A scaled-back version of a bill that targets crimes committed by people who are in the U.S. illegally is now in the hands of the Missouri House, after the Senate passed it 27-6 on Thursday.
The new version of Senate Bill 34 makes it a Class C felony for someone who had been deported to illegally re-enter the U.S., come to Missouri and commit “any dangerous felony,” such as manslaughter or rape. But the Senate removed language that required local jailers to turn suspects over to federal immigration authorities as soon as possible.
Sen. Mike Cunningham, R-Rogersville, sponsored the bill. He said he wants to stop “violent felonies,” and not minor misdemeanors like marijuana possession.
“We’re not targeting people that have overstayed their visas nor are productive members of society,” he said.
Last year, Cunningham proposed a similar bill that passed through the Senate but died in the House. With a new Republican governor, Cunningham is prioritizing this bill in the hopes of getting it passed this session.
While Democrats argue the bill is unnecessary and should be handled at the federal level, Cunningham disagrees.
“They can’t do the job all by themselves," Cunningham says. "With the number they’re deporting right now, if we can save a life, I think we need to do it.”
Even with the changes, Democratic Sen. Jill Schupp, of Creve Coeur, said, it’s a bad bill.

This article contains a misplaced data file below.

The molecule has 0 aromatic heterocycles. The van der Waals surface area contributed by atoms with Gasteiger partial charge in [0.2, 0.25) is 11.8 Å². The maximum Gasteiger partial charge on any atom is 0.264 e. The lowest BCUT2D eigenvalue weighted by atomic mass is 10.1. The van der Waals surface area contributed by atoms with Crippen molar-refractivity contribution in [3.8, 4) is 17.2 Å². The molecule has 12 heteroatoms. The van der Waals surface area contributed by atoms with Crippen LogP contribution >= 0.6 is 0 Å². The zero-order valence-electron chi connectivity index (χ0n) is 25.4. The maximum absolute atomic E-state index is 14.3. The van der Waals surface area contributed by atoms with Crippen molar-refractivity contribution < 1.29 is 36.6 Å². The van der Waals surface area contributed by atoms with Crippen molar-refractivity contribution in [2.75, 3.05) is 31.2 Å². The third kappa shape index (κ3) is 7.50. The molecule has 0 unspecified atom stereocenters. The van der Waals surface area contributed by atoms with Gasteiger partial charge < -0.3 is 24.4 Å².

“It is the federal government’s purview to oversee immigration policy, not the state of Missouri’s,” she said. “If an undocumented immigrant commits a dangerous crime, I want that person out of this country, not getting three square meals a day paid for by Missouri taxpayers.”
Thursday’s vote comes two days after about 60 people lobbied against the bill on behalf of immigrants, concerned that it’s part of a nationwide anti-immigrant push. Earlier this week, President Donald Trump issued a revised executive order banning visitors from six predominantly Muslim countries and suspending the nation’s refugee program indefinitely.
Sara John of the St. Louis Inter-Faith Committee on Latin America was among the 60, and doesn’t think much of the revised version of Senate Bill 34.
“It’s trying to make our state and our communities anti-immigrant,” she said. “This is the kind of bill that is the slow whittling away of our values.”
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